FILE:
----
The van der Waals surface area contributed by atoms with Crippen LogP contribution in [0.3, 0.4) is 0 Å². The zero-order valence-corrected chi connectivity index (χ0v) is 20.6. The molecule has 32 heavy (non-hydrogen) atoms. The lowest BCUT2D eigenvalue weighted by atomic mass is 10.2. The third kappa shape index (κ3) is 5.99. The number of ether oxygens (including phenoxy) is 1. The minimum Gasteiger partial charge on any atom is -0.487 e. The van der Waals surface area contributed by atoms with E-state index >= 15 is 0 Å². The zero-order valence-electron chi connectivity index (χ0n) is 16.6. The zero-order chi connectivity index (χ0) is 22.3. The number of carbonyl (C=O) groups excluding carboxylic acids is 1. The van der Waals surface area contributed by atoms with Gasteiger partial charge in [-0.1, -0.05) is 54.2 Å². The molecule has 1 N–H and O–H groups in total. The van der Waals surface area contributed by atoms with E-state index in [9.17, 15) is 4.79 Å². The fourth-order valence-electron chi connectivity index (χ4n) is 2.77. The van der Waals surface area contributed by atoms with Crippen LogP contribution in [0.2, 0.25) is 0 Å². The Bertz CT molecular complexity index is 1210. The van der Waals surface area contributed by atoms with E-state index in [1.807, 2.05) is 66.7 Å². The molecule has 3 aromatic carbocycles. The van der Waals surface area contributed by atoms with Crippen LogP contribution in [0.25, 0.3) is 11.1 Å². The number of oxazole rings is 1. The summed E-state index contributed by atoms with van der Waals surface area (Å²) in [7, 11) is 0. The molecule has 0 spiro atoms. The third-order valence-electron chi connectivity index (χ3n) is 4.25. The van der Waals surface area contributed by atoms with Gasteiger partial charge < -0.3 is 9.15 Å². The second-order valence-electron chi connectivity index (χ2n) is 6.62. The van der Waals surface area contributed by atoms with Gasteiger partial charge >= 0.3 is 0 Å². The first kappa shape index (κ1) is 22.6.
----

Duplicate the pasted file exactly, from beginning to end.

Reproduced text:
The van der Waals surface area contributed by atoms with Crippen LogP contribution in [0.3, 0.4) is 0 Å². The zero-order valence-corrected chi connectivity index (χ0v) is 20.6. The molecule has 32 heavy (non-hydrogen) atoms. The lowest BCUT2D eigenvalue weighted by atomic mass is 10.2. The third kappa shape index (κ3) is 5.99. The number of ether oxygens (including phenoxy) is 1. The minimum Gasteiger partial charge on any atom is -0.487 e. The van der Waals surface area contributed by atoms with E-state index >= 15 is 0 Å². The zero-order valence-electron chi connectivity index (χ0n) is 16.6. The zero-order chi connectivity index (χ0) is 22.3. The number of carbonyl (C=O) groups excluding carboxylic acids is 1. The van der Waals surface area contributed by atoms with Gasteiger partial charge in [-0.1, -0.05) is 54.2 Å². The molecule has 1 N–H and O–H groups in total. The van der Waals surface area contributed by atoms with E-state index in [9.17, 15) is 4.79 Å². The fourth-order valence-electron chi connectivity index (χ4n) is 2.77. The van der Waals surface area contributed by atoms with Crippen LogP contribution in [0.2, 0.25) is 0 Å². The Bertz CT molecular complexity index is 1210. The van der Waals surface area contributed by atoms with E-state index in [1.807, 2.05) is 66.7 Å². The molecule has 3 aromatic carbocycles. The van der Waals surface area contributed by atoms with Crippen LogP contribution in [0.25, 0.3) is 11.1 Å². The number of oxazole rings is 1. The summed E-state index contributed by atoms with van der Waals surface area (Å²) in [7, 11) is 0. The molecule has 0 spiro atoms. The third-order valence-electron chi connectivity index (χ3n) is 4.25. The van der Waals surface area contributed by atoms with Gasteiger partial charge < -0.3 is 9.15 Å². The second-order valence-electron chi connectivity index (χ2n) is 6.62. The van der Waals surface area contributed by atoms with Gasteiger partial charge >= 0.3 is 0 Å². The first kappa shape index (κ1) is 22.6.